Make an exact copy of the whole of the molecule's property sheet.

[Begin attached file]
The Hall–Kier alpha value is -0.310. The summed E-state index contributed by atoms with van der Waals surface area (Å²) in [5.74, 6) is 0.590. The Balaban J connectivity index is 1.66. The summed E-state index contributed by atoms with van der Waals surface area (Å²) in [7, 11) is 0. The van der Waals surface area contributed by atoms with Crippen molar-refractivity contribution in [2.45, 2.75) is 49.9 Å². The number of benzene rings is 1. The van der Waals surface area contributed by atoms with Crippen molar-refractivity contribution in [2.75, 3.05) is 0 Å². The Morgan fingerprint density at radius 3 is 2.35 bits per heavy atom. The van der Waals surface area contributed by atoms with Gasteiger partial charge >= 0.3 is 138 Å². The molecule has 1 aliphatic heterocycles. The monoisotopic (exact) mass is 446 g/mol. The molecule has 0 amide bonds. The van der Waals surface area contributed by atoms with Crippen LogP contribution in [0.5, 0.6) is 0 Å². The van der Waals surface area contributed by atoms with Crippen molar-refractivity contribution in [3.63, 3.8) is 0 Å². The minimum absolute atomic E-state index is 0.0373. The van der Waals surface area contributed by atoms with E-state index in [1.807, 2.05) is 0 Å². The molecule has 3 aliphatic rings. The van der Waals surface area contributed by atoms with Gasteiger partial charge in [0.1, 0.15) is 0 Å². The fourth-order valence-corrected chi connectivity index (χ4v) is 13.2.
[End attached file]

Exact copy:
The Hall–Kier alpha value is -0.310. The summed E-state index contributed by atoms with van der Waals surface area (Å²) in [5.74, 6) is 0.590. The Balaban J connectivity index is 1.66. The summed E-state index contributed by atoms with van der Waals surface area (Å²) in [7, 11) is 0. The van der Waals surface area contributed by atoms with Crippen molar-refractivity contribution in [2.45, 2.75) is 49.9 Å². The number of benzene rings is 1. The van der Waals surface area contributed by atoms with Crippen molar-refractivity contribution in [2.75, 3.05) is 0 Å². The Morgan fingerprint density at radius 3 is 2.35 bits per heavy atom. The van der Waals surface area contributed by atoms with Gasteiger partial charge >= 0.3 is 138 Å². The molecule has 1 aliphatic heterocycles. The monoisotopic (exact) mass is 446 g/mol. The molecule has 0 amide bonds. The van der Waals surface area contributed by atoms with Crippen LogP contribution in [0.5, 0.6) is 0 Å². The van der Waals surface area contributed by atoms with Crippen molar-refractivity contribution in [3.63, 3.8) is 0 Å². The minimum absolute atomic E-state index is 0.0373. The van der Waals surface area contributed by atoms with E-state index in [1.807, 2.05) is 0 Å². The molecule has 3 aliphatic rings. The van der Waals surface area contributed by atoms with Gasteiger partial charge in [0.1, 0.15) is 0 Å². The fourth-order valence-corrected chi connectivity index (χ4v) is 13.2.